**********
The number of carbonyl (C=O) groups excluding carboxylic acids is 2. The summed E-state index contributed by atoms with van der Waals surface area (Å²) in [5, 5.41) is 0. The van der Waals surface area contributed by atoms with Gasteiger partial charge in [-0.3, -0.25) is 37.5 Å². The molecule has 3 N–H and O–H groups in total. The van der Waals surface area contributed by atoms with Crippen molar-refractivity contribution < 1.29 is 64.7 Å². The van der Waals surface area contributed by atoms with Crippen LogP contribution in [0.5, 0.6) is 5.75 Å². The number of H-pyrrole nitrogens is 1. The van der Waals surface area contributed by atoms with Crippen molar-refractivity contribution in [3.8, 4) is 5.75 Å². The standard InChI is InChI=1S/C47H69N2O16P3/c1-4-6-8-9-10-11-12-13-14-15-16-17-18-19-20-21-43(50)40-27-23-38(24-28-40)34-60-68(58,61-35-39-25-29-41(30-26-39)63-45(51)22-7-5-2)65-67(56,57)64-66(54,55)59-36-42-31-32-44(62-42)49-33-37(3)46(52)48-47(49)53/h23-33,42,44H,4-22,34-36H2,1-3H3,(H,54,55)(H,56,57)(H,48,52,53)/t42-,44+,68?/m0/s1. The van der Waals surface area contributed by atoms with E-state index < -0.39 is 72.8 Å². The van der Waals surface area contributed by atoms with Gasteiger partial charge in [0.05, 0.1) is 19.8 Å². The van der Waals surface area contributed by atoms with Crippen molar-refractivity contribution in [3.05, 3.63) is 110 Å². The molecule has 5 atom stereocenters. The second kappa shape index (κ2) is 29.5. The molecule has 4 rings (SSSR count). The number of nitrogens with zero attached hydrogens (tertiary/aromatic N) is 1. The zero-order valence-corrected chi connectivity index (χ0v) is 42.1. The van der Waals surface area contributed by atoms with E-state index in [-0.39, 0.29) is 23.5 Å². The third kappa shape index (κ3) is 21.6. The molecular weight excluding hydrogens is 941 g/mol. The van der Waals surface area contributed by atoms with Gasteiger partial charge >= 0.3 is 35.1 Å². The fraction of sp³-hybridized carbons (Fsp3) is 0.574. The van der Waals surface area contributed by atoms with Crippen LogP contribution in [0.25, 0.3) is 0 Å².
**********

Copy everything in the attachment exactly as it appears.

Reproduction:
The number of carbonyl (C=O) groups excluding carboxylic acids is 2. The summed E-state index contributed by atoms with van der Waals surface area (Å²) in [5, 5.41) is 0. The van der Waals surface area contributed by atoms with Gasteiger partial charge in [-0.3, -0.25) is 37.5 Å². The molecule has 3 N–H and O–H groups in total. The van der Waals surface area contributed by atoms with Crippen molar-refractivity contribution < 1.29 is 64.7 Å². The van der Waals surface area contributed by atoms with Crippen LogP contribution in [0.5, 0.6) is 5.75 Å². The number of H-pyrrole nitrogens is 1. The van der Waals surface area contributed by atoms with Crippen molar-refractivity contribution in [3.8, 4) is 5.75 Å². The standard InChI is InChI=1S/C47H69N2O16P3/c1-4-6-8-9-10-11-12-13-14-15-16-17-18-19-20-21-43(50)40-27-23-38(24-28-40)34-60-68(58,61-35-39-25-29-41(30-26-39)63-45(51)22-7-5-2)65-67(56,57)64-66(54,55)59-36-42-31-32-44(62-42)49-33-37(3)46(52)48-47(49)53/h23-33,42,44H,4-22,34-36H2,1-3H3,(H,54,55)(H,56,57)(H,48,52,53)/t42-,44+,68?/m0/s1. The van der Waals surface area contributed by atoms with E-state index < -0.39 is 72.8 Å². The van der Waals surface area contributed by atoms with Gasteiger partial charge in [0.05, 0.1) is 19.8 Å². The van der Waals surface area contributed by atoms with Crippen molar-refractivity contribution in [3.05, 3.63) is 110 Å². The molecule has 5 atom stereocenters. The second kappa shape index (κ2) is 29.5. The molecule has 4 rings (SSSR count). The number of nitrogens with zero attached hydrogens (tertiary/aromatic N) is 1. The zero-order valence-corrected chi connectivity index (χ0v) is 42.1. The van der Waals surface area contributed by atoms with E-state index in [-0.39, 0.29) is 23.5 Å². The third kappa shape index (κ3) is 21.6. The molecular weight excluding hydrogens is 941 g/mol. The van der Waals surface area contributed by atoms with Gasteiger partial charge >= 0.3 is 35.1 Å². The fraction of sp³-hybridized carbons (Fsp3) is 0.574. The van der Waals surface area contributed by atoms with Crippen LogP contribution in [0.25, 0.3) is 0 Å².